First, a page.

Aside from respiratory infections, any health condition will increase metabolism as the body works to fight off the disease or infection.
A sign of a sick turtle is if they’re unable to stay underwater for as long as it usually would.
Because turtles rely on their environment to provide heat, most pet turtles need at least 60°F to stay active. When their water is above this temperature, the turtle will be more active and therefore need to surface more often.
And then in contrast, if the water temperature drops below 50°F, turtles enter brumation to conserve heat. Less oxygen needs means less resurfacing.
How Can Turtles Hold Their Breath So Long?
Even though turtles train themselves to have amazing lung capacity, they can absorb oxygen in a different way while underwater. Although not as abundant, water contains oxygen.
Most species can absorb this oxygen through a process called cloacal respiration. The cloaca is essentially the turtle’s butt and reproductive organ. This area is full of blood vessels that absorb the oxygen from water.
And, although it may seem like turtles dive for ages, they sometimes pop their heads up to get air. Because of the nares above their mouths, they only need to peek their heads up for a few seconds before diving again. They don’t need to lift their entire heads above water, so it’s not as easily noticeable.
Why Can Sea Turtles Hold Their Breath Longer?
Sea turtles can hold their breath for hours at a time. For example, a Loggerhead Sea turtle holds the record for 10 hours for staying underwater.
The thing is, sea turtles’ biology differs from freshwater or land turtles’. The moment sea turtles hold their breath, their metabolism slows. They don’t need to be in brumation conditions to do so.
This seemingly simple difference is why these turtles can stay underwater for. But, they don’t tax themselves often and typically resurface every 15-30 minutes depending on activity.
Do Turtles Sleep Underwater?
Many turtles choose to sleep underwater, as it’s one of the safest places from predators. Though how long they spend underwater depends on the class.
Marine (sea) turtles typically sleep on the ocean floor or in coral caves, out of sight of predators. Because they’re at sea, they don’t have any option but to sleep underwater. If they were to sleep at the surface, they’d be vulnerable to predators. Sea turtles can hold their breath for hours at a time with their slowed metabolism, giving them ample time for sleep.
Freshwater turtles are like sea turtles, and most of these species sleep on the bottom of a lake or river, burrowing under sand or mud. Like their sea siblings, freshwater turtles sleep for around 5 hours at any time. Because of their lack of movement, their oxygen isn’t consumed as fast.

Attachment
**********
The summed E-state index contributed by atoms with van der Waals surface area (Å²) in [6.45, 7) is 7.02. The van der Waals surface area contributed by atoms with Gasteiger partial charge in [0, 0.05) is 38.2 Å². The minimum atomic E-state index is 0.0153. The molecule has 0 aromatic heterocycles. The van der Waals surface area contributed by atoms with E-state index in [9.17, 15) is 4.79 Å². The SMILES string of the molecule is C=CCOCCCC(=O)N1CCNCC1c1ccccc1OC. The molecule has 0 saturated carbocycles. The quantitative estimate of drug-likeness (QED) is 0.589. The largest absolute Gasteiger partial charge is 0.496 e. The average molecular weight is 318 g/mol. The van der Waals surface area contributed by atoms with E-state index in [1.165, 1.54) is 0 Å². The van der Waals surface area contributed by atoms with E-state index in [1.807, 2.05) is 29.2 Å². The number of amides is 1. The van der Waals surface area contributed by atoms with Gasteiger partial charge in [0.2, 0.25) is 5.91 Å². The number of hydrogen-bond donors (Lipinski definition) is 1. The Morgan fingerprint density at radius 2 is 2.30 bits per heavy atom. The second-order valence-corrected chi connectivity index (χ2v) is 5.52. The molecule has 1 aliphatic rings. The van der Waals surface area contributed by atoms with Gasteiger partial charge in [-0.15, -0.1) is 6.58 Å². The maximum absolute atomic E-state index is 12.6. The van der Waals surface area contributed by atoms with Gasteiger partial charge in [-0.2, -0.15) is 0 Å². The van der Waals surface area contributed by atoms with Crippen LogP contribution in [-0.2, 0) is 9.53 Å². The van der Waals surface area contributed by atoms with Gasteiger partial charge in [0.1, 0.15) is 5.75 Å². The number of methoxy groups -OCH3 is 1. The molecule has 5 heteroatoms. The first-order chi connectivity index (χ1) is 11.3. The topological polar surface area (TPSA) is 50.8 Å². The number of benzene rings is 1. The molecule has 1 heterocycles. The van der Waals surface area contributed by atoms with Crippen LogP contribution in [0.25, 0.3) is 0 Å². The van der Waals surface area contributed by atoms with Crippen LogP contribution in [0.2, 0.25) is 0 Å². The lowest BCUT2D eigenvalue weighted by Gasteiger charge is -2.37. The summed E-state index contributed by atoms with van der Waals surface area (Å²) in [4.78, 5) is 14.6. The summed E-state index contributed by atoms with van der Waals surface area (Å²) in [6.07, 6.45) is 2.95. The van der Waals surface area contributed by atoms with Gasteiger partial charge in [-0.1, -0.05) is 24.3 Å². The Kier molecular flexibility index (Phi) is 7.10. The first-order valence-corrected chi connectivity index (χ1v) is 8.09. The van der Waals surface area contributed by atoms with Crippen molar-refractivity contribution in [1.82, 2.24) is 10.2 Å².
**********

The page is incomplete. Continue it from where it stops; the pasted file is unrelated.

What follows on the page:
Land turtles, like the box turtle, aren’t suited for being underwater. Because of their domed shell shape and inflexible limbs, they can’t swim properly through the water. Therefore turtles don’t sleep underwater. Instead, they usually sleep in nests made from grass or wood shavings.
Can Turtles Drown?
With so much time spent underwater, it’s a curiosity whether turtles can drown. Especially when young turtles are strengthening their lungs for longer dives.
The fact is, yes, it’s absolutely possible for a turtle to drown. Even a sea turtle. All turtle species have lungs that need abundant oxygen from the air. Even though they can absorb oxygen through water, the percentage is minimal (1% vs. 21% in air).
Luckily, turtles have the survival instinct to monitor when their oxygen blood levels drop too low. And, even during sleep, if the oxygen level drops too low, the turtle will wake up to resurface.
As you can see, the length of time a turtle can hold their breath varies wildly depending on various factors. Most species are incredible swimmers and have adapted to survive underwater for a long time.
Once you know what’s normal for your turtle species, you can be more confident leaving it to its dive.
And, if your turtle’s behavior changes, including underwater time, it’s important to check with your vet for any illnesses or infections.
Kate Breen is an oddball gaming-obsessed copywriter experienced in several niches, though her love lies with animals. Pets are unconditionally loving creatures, and Kate strives to inform owners about the best care through her animal welfare knowledge